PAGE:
Associate Professor of East Asian Studies Hank Glassman with a Jizō statue (center) in the College’s Japanese garden.
Faculty Profile: Hank Glassman
By Rebecca Raber
(This article first appeared in the Spring/Summer 2012 issue of Haverford magazine.)
On a trip to Japan in 1985, while still an undergraduate at Columbia University, Hank Glassman was taken by carved stone statues, wrapped in cloth, that decorated shrines all over the country. The image on the statue was unfamiliar to Glassman, despite having several classes on Japanese Buddhism under his belt. So, with his curiosity piqued, he decided to snap a picture of the mysterious icon every time he encountered one on his trip. Which was often.
“It was everywhere,” Glassman remembers. “Chained to Coke machines and set up in some little alley. … But then we went to Kôyasan, a very old mountain temple, and I realized when we got off the funicular and looked at the graveyard there— the biggest one in Japan—that there were just too many of them. So I just put my camera away.”
That seemingly ubiquitous stone statue, often draped in a red cloth bib or wearing a knitted hat, was Jizō Bosatsu, a bodhisattva (or “enlightenment being”) known today as the protector of children, women and travelers and one of the “most Japanese” of the Buddhist deities. The figure would go on to inspire years of Glassman’s research.
The associate professor of East Asian studies recently published his long-gestating book, The Face of Jizō: Image and Cult in Medieval Japanese Buddhism, which was inspired by that early trip to Japan. “This deity, Jizō, is a topic that I went to grad school thinking I would study,” says Glassman, who received his doctorate from Stanford University. “But I realized quite quickly that it was far too vast a topic for me at that stage. While I have published on a number of topics within the field of medieval Japanese religion, it has taken until now to get this book out.”
Jizō’s role has changed over time. “Jizō had originally been a savior of people in the [different Buddhist] hells in general,” says Glassman. “So my question is, ‘How does Jiz ō go from being a savior of the people in hell to being the protector of women, children and travelers?’ And that’s what the book is about.”
Glassman is interested in visual culture, so the book includes numerous depictions of the deity in paintings and sculptures. “Really, what I try to do is look at lived religion, and what I like to call ‘religion on the ground,’ ” Glassman says. “As a way of doing that, I look at statues and paintings and miracle tales.” He is most proud of how he was able to find a way in his book to use both literary texts and visual images to investigate and tell the story of what medieval people believed and thought. For example, abandoned gravestones, no longer taken care of, are often wrapped in cloth to become Jizō images. “So it’s a way, from the medieval period on, that Japanese Buddhism began to think and care a lot about the collective and anonymous dead,” Glassman says. More recently, some of the most arresting photographs of the aftermath of the 2011 tsunami have featured a Jizō statue standing stoically amid the wreckage. Glassman personally righted a few toppled Jizō statues last June while volunteering in Ishinomaki, a northern town hard hit in the disaster. He will return this July to help with continuing cleanup efforts.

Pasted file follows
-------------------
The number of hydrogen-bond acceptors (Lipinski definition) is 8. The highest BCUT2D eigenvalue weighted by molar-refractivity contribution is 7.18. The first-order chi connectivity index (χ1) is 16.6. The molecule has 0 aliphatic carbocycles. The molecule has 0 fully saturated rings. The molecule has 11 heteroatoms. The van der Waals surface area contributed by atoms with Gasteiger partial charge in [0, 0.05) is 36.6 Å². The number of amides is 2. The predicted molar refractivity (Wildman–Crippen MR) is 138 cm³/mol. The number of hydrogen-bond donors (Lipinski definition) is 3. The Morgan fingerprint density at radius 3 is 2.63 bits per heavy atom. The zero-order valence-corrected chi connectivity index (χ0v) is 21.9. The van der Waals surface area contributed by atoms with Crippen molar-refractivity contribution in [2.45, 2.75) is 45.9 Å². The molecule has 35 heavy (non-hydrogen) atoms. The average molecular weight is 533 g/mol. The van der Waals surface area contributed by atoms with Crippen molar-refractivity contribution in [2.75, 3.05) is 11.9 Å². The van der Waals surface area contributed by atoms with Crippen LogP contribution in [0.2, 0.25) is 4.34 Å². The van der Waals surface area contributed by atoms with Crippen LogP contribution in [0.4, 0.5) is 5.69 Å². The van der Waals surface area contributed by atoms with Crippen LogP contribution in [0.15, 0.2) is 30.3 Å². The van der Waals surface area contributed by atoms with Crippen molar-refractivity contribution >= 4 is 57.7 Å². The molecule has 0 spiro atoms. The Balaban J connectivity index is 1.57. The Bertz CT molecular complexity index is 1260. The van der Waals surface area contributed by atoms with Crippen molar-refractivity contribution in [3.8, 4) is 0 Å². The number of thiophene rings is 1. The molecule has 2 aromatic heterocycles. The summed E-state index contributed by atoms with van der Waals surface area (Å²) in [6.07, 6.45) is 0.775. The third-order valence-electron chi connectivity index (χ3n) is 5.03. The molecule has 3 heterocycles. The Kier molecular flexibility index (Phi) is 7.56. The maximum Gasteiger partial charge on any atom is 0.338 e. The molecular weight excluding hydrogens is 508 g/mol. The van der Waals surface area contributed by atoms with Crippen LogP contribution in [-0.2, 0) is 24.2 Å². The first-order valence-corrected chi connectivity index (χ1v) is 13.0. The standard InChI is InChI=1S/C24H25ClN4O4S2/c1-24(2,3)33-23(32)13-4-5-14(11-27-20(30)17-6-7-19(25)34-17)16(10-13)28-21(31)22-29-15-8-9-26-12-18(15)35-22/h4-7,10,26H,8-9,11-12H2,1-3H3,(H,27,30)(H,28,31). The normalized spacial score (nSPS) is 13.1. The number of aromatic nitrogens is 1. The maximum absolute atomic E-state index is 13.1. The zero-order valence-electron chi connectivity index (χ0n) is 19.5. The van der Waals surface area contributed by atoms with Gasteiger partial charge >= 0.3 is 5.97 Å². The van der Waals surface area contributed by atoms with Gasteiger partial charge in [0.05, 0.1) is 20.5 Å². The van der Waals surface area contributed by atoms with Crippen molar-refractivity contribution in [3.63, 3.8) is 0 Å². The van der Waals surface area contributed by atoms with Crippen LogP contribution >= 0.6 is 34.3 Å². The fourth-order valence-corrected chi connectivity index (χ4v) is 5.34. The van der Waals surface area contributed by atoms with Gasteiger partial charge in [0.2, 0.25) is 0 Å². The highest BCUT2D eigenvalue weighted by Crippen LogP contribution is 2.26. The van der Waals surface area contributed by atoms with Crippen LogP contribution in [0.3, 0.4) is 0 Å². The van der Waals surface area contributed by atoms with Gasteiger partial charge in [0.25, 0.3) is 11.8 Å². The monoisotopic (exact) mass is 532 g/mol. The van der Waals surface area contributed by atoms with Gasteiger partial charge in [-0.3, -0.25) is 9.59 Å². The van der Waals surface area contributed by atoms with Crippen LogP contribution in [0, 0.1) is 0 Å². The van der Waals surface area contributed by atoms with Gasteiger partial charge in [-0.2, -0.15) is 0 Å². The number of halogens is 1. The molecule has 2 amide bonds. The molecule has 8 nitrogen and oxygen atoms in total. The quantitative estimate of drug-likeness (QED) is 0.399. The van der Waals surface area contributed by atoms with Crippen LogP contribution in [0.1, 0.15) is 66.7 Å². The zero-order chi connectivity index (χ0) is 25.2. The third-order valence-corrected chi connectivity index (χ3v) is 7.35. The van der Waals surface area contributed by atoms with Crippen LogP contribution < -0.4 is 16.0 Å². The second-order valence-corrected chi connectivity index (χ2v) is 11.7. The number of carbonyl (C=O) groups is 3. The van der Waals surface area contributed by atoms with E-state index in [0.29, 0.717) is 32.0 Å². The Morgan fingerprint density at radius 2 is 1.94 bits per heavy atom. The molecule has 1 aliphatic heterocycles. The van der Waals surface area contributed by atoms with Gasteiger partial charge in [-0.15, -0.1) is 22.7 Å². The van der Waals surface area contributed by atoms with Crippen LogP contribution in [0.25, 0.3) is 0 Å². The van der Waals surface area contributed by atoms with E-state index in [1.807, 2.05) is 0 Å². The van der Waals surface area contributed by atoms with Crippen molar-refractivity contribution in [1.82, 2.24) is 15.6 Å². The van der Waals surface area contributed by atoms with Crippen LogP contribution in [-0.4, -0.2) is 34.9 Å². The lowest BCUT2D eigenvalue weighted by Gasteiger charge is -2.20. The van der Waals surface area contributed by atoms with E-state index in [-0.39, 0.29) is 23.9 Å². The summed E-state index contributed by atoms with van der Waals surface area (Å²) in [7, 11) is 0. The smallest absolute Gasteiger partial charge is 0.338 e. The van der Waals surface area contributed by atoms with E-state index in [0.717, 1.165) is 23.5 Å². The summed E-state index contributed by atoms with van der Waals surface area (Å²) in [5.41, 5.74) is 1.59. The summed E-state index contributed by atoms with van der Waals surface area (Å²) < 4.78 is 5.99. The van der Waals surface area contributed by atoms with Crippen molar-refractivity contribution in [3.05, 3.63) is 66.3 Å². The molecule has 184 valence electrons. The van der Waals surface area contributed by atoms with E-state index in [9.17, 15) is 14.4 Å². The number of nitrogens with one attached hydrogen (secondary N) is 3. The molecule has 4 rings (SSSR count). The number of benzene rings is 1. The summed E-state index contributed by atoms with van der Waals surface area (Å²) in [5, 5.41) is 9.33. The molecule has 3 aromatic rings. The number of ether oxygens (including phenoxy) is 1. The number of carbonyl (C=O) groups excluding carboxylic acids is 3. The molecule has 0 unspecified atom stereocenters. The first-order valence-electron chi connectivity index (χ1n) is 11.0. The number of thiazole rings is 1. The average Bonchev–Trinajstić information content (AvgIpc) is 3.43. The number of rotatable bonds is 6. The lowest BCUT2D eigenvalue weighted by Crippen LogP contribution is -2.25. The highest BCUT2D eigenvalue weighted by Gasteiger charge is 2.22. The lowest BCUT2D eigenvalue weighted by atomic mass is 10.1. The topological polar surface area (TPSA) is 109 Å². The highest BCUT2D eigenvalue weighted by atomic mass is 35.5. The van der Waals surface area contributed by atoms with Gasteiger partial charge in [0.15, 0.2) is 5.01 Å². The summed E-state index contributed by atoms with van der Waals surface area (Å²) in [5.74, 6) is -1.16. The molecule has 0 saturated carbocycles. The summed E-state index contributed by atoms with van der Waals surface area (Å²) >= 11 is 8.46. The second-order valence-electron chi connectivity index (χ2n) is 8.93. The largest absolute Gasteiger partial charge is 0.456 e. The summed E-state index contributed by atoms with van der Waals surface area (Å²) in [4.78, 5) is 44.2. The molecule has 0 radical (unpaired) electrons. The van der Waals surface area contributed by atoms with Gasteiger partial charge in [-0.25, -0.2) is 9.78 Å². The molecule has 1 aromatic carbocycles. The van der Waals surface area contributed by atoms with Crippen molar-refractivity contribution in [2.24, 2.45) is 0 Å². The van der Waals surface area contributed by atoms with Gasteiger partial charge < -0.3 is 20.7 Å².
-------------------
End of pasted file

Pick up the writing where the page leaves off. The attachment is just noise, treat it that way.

Jizō makes only fleeting appearances in Glassman’s Haverford courses, which include “Japanese Civilization” and “Death and the Afterlife in East Asian Religions.” But that doesn’t mean his research and classroom teaching are separate entities. Two recent grads, Jesse Drian ’09 and Murakami Masataka ’08, worked with Glassman on the book while they were at Haverford and are thanked in the acknowledgments. Glassman also returned to that old mountainside graveyard at the Kôyasan temple recently with a group of students. The trip to Japan was part of a “360-degree” course cluster at Bryn Mawr College on the science and cultural history of mindfulness meditation. (To learn more about this two-week tour of Western Japan, read the Contemplative Traditions blog at hav.to/japantrip.)
Glassman, a soft-spoken and accessible teacher, is an ideal match for Haverford’s intimate, cooperative learning environment. In addition to his scholarly research, he fosters dialogue in his classroom and collaboration with his students. “His teaching style encourages student participation, student interactions and in-class activities that are not just lectures,” says Grace Park ’12, an East Asian studies major. “His methods encourage really good input from students. He’s very approachable and very positive.”
The appreciation is mutual.
“We’re all here to learn and get work done,” says Glassman of his Haverford students, “and as a professor there couldn’t be a better atmosphere.”